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The Daily Wildcat

The Daily Wildcat


    Physicists study dark side of supersymmetry


    Courtesy of Elliot Cheu

    Elliot Cheu, the associate dean at the College of Science and professor of physics, stands next to test equipment used for the ATLAS partical physics experiment. Cheu is looking for new theoretical particles to ultimately understand the building blocks of the universe.

    UA researchers are looking for the possible theoretical particles that will fill the gaps of what scientists don’t know in the Standard Model of particle physics, the theory that explains the identities of the subatomic particles that are the building blocks of matter and their interactions.

    Elliott Cheu, the associate dean at the College of Science and professor of physics, studies Supersymmetry, an extension to the Standard Model. This research could potentially allow physicists to understand the origin of mass.

    Cheu and his research team utilize the Large Hadron Collider at the European Organization for Nuclear Research, which is located in Switzerland and the most powerful particle accelerator in the world.

    “We [look] for new types of particles,” Cheu said. “When one tries to understand why the Higgs mass is so small, people postulate that there are these extra particles.”

    Supersymmetry is the study of those theoretical extra particles, which are not present in the Standard Model.

    Cheu said the research interests him because when people catalog the amount of matter in the universe, stars, dust and gas only make up about 4 percent of it.

    “You have to ask, what is the rest of it?” Cheu said. “There are two other possibilities: One is called dark matter and one is called dark energy, and Supersymmetry has the possibility of being the dark matter candidates. About 25 percent of the matter is dark matter, and the idea is that dark matter could be the result of these supersymmetric particles.”

    Matt Leone, a physics graduate student, analyzes large data sets in order to look for vector-like quarks, which are outside the Standard Model and are potential particles of Supersymmetry. He uses a process called machine learning to identify these particles. This is similar to the process that Gmail uses in order to filter out spam by using a large amount of different variables.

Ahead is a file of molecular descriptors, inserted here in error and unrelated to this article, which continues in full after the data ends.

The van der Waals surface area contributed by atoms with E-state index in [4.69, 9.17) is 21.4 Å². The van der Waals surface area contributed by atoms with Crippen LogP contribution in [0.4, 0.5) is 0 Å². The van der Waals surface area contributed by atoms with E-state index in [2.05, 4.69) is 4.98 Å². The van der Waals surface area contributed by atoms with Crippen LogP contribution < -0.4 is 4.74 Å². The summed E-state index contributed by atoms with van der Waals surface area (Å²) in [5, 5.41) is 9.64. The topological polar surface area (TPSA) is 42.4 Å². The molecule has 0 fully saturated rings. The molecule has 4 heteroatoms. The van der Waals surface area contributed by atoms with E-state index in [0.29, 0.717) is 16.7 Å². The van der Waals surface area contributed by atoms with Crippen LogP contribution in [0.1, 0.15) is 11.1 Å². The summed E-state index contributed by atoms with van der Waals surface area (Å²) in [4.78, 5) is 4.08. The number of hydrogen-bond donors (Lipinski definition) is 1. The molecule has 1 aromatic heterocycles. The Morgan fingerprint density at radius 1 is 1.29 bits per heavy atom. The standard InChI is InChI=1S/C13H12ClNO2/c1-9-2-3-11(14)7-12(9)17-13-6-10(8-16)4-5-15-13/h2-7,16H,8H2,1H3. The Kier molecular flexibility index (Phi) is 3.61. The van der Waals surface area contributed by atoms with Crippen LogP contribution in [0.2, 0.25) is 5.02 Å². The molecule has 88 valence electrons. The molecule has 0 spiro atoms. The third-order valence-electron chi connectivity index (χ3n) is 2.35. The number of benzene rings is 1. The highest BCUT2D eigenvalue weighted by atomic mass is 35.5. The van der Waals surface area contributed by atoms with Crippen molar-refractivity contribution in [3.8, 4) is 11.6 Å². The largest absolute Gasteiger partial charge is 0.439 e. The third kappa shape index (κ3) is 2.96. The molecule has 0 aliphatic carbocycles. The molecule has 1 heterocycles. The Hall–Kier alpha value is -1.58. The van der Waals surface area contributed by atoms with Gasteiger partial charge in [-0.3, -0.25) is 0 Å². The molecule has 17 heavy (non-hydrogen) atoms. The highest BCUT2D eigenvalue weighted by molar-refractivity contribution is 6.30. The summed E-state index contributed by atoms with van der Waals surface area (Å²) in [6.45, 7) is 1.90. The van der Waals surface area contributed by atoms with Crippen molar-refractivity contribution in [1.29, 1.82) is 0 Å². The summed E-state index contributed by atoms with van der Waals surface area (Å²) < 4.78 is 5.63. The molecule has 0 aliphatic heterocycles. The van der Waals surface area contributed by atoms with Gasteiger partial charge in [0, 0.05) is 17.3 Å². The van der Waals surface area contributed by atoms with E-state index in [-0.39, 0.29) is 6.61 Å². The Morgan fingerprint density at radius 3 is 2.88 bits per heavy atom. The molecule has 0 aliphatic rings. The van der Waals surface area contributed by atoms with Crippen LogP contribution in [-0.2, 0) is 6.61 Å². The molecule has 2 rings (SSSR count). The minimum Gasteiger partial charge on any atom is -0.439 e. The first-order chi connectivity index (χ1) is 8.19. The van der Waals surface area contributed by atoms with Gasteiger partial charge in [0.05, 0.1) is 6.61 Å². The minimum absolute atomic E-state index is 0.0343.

“We simulate a data set by simulating [a] known background and known possible signal which theoretically might exist,” Leone said. “Then, we’ll create an analysis that tries to separate these two to see if you can identify that signal, and we carry that over and apply it on the data that was actually measured by the ATLAS detector.”

    Aside from his research with the particle detector, Cheu also collaborates with the department of astronomy on the Large Synoptic Survey Telescope project.

    “I am one member of a large collaboration of people who are building this telescope, and we’re in charge of a small part of it,” Cheu said. “We are in charge of building the power supplies for the camera.”

    Cheu said the telescope will be sent to Chile and will be able to take images quickly enough that there will be a quasi-movie of the night sky over the course of 10 years.

    The images will then be added together to increase the visibility of objects in the composite image and allow galaxies that are faint in one image to become brighter in the composite, Cheu said. The scientists will then be able to map roughly 10 billion galaxies.

    “The group that I am working with on the LSST, we’re very interested in measuring the other part of the matter called dark energy,” Cheu said. “One of [the] impacts of dark energy is that it seems to be causing the universe to expand more quickly.”

    The two projects are tied together, Cheu said, because they incorporate scientists’ understanding of matter and what the constituents of the universe we live in are.


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